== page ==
Who is wise and understanding

Sermon for the 17th Sunday after Pentacost
James 3:13-4:8a and Mark 9:30-37

If you’ve been here over the past couple of weeks, you’ll know that we’ve been doing some digging in the Epistle of James, which in many respects is the most practical and realistic book in the New Testament. As I remarked last Sunday, James stands very much in the Jewish wisdom tradition, and so is interested in what you might call a reflected and integrated life. Where the ancient philosopher Socrates famously said, “The unexamined life is not worth living,” James might have been inclined to say something like “A life worth living is both examined and lived in light of God’s deep claim on us.” Wisdom in this sense is not merely academic, but must be enfleshed or incarnated in the shape of our lives.

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No surprise, then, that his rhetorical question, “Who is wise and understanding among you?” is immediately followed by “Show by your good life that your works are done with gentleness born of wisdom.” To be wise—to have what he calls “wisdom from above”—is not a matter of pure head-knowledge; wisdom is a different thing from knowing a lot of stuff, or of being merely smart. “[T]he wisdom from above is first pure, then peaceable, gentle, willing to yield, full of mercy and good fruits, without a trace of partiality or hypocrisy.” It would appear that he’s set the bar pretty high here, and you have to wonder how many of his readers—both his original audience and all who over the centuries have dared to read this epistle—could answer in the affirmative.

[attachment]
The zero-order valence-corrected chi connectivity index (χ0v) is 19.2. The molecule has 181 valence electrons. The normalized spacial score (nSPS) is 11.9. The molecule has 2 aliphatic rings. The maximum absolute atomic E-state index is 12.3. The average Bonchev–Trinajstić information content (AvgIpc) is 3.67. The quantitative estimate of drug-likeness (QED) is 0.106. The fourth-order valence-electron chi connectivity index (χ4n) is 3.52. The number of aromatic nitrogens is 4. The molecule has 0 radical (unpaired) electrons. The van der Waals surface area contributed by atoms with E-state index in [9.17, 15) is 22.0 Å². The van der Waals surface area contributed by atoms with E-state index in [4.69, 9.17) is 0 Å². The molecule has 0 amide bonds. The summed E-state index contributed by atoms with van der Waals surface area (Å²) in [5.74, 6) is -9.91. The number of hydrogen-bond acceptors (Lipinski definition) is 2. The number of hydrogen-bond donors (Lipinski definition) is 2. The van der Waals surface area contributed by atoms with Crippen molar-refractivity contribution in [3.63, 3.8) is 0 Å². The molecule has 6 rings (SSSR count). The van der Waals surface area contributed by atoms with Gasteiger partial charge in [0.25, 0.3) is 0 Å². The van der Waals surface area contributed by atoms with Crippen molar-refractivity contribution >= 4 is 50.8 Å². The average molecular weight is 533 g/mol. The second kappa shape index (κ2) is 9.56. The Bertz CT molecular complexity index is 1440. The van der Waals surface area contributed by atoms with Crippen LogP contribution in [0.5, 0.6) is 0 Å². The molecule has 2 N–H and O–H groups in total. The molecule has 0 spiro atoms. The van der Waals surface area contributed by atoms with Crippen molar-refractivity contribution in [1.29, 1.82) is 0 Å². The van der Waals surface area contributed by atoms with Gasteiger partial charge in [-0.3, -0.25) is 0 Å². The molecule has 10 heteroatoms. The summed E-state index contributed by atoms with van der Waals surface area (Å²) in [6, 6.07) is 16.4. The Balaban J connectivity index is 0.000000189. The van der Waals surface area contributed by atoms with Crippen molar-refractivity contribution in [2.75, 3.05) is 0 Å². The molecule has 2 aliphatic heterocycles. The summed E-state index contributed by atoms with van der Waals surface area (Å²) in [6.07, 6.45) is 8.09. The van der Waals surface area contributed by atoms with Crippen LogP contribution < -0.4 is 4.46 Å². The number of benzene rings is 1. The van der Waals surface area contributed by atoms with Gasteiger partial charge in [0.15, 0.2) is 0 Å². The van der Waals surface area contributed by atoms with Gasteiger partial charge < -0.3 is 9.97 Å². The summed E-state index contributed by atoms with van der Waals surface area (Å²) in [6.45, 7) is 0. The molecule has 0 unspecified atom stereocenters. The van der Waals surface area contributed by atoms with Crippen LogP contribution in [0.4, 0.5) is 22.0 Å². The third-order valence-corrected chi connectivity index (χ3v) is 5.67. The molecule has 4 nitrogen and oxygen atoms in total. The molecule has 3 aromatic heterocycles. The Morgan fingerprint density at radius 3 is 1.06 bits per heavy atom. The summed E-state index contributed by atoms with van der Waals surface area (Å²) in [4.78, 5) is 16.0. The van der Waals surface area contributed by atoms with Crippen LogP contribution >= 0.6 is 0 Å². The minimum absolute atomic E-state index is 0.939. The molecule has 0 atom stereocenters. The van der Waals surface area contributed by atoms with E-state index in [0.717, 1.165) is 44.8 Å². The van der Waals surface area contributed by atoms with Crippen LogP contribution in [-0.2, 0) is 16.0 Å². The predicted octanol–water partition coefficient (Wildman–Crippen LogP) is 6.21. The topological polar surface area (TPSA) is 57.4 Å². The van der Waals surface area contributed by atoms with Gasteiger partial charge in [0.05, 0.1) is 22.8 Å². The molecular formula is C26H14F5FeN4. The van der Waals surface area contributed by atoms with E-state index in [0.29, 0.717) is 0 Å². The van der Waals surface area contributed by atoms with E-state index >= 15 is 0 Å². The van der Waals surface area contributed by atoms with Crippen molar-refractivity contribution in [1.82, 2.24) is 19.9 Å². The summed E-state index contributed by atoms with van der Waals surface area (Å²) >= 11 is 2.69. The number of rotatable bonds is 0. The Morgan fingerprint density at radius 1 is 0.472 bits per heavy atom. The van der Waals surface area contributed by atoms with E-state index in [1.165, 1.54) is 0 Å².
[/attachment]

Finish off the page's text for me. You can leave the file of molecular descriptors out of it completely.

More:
After all, even as he writes this he’s got what he calls the “conflicts and disputes among you” in view, which suggests that the church that first received this letter was marked by in-fights and divisions. He writes of “bitter envy” and “selfish ambition,” and comments that, “Such wisdom does not come down from above, but is earthly, unspiritual, devilish.” Do you suppose that he’s suggesting here that good Christian people might actually get caught up in things like envy and selfish ambition? That even the communities of the early church, which included people that had actually seen Jesus and heard the apostles teach, got wrapped up in conflict? We can idealize how things must have been in the early church, and how much easier it would be to fully trust the gospel in all of its demands if you’d actually met Jesus. Yet it is pretty clear from this epistle (and from many of the other epistles) that conflict was very much a part of the picture, and that at least part of it arose from some people wanting to claim for themselves places of prestige, power, and authority within their communities.